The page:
General Motors Co is seeking U.S. government approval for a fully autonomous car — one without a steering wheel, brake pedal or accelerator pedal — to enter the automaker's first commercial ride-sharing fleet in 2019, executives said. For passengers who cannot open doors, the Cruise AV — a rebranded version of GM's Chevrolet Bolt EV — has even been designed to perform that task. It will have other accommodations for hearing and visually impaired customers. This will be one of the first self-driving vehicles in commercial passenger service and among the first to do away with manual controls for steering, brakes and throttle. What is the driver's seat in the Bolt EV will become the front left passenger seat in the Cruise AV, GM said. Company President Dan Ammann told reporters GM had filed on Thursday for government approval to deploy the "first production-ready vehicle designed from the start without a steering wheel, pedals or other unnecessary manual controls." GM is part of a growing throng of vehicle manufacturers, technology companies and tech startups seeking to develop so-called robo-taxis over the next three years in North America, Europe and Asia. Most of those companies have one or more partners. On Friday, the U.S. National Highway Traffic Safety Administration confirmed GM had petitioned for approval to operate up to 2,500 vehicles without steering wheels or human drivers. "Safety is the [Transportation] department's top priority. The department will review this petition and give it careful consideration," the agency said in a statement. Ford Motor Co said on Tuesday it will partner with delivery service Postmates Inc as the automaker starts testing ways to transport people, food and packages this spring in its self-driving cars, which are being developed by Ford's Argo unit. Other companies, from Uber Technologies Inc to Alphabet Inc's Waymo, have been testing self-driving vehicle prototypes in limited ride-sharing applications, but have been less explicit than GM in announcing plans for commercial robo-taxi services. GM executives said the automaker has asked the National Highway Traffic Safety Administration to allow 16 alterations to existing vehicle safety rules — such as having an airbag in what would normally be the driver's seat, but without a steering wheel — to enable the deployment of the Cruise AV. The automaker would then need to obtain similar approval from individual U.S. states. GM executives said seven U.S. states already allow the alterations sought by the automaker. In other states — including those that stipulate a car must have a licensed human driver — GM will work with regulators to change or get a waiver from existing rules. The company declined to identify the first states in which it plans to launch the vehicle or say when it would begin testing. GM wants to control its own self-driving fleet partly because of the tremendous revenue potential it sees in selling related services, from e-commerce to infotainment, to consumers riding in those vehicles. At a Nov. 30 briefing in San Francisco, GM's Ammann told investors the lifetime revenue generation of one of its self-driving cars could eventually be "several hundred thousands of dollars." That compares with the $30,000 on average that GM collects today for one of its vehicles, mostly derived from the initial sale. GM's Cruise AV is equipped with the automaker's fourth-generation self-driving software and hardware, including 21 radars, 16 cameras and five lidars — sensing devices that use laser light to help autonomous cars "see" nearby objects and obstacles. The Cruise AV will be able to operate in hands-free mode only in premapped urban areas. GM's prototype self-driving vehicles have been developed in San Francisco by Cruise Automation, the onetime startup that GM acquired in March 2016 for a reported $1 billion.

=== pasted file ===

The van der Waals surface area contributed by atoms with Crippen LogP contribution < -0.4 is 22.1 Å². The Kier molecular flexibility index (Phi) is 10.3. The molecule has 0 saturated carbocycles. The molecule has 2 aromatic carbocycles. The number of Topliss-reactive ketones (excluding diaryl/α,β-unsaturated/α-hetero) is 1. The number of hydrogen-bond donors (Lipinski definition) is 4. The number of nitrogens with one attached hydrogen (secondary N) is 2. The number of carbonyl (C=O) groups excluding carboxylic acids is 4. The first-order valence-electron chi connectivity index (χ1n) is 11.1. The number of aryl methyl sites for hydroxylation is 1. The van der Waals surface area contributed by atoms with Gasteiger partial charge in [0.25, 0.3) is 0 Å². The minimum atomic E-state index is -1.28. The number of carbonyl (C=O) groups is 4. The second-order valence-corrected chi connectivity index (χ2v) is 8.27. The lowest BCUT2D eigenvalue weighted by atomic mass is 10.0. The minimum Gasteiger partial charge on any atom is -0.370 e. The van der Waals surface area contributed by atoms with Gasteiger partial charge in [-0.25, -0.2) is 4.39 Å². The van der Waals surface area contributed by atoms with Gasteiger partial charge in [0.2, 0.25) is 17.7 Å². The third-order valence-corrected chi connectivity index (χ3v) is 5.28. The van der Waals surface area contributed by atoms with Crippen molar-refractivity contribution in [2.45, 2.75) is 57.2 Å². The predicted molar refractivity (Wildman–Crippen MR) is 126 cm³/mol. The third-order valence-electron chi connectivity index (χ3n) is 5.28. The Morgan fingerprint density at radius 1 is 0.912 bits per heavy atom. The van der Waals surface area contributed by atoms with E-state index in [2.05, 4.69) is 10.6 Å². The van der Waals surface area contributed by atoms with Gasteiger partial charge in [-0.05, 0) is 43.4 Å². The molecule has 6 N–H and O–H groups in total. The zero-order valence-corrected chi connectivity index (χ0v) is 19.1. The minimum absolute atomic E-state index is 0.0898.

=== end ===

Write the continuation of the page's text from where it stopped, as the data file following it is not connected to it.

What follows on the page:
Scholarship program TheDream.US said on Friday it had received a $33 million donation from Amazon.com Inc Chief Executive Jeff Bezos and his wife MacKenzie Bezos to fund 1,000 college scholarships. The scholarship program will fund U.S. high school graduates with a Deferred Action for Childhood Arrivals (DACA) status, an Obama-era program protecting young immigrants brought to the United States illegally by their parents — commonly known as Dreamers. U.S. President Donald Trump on Wednesday blasted the federal court system as "broken and unfair" after a judge blocked his administration's move to end the DACA program. 2,850 students are currently enrolled in different colleges as part of TheDream.US scholarship, which covers the cost of tuition, fees and books. Bezos' parents, Mike and Jackie Bezos, were among the early donors to TheDream.US. The Bill and Melinda Gates Foundation, Pershing Square Foundation and Chan Zuckerberg Initiative are also among the other major contributers to the program.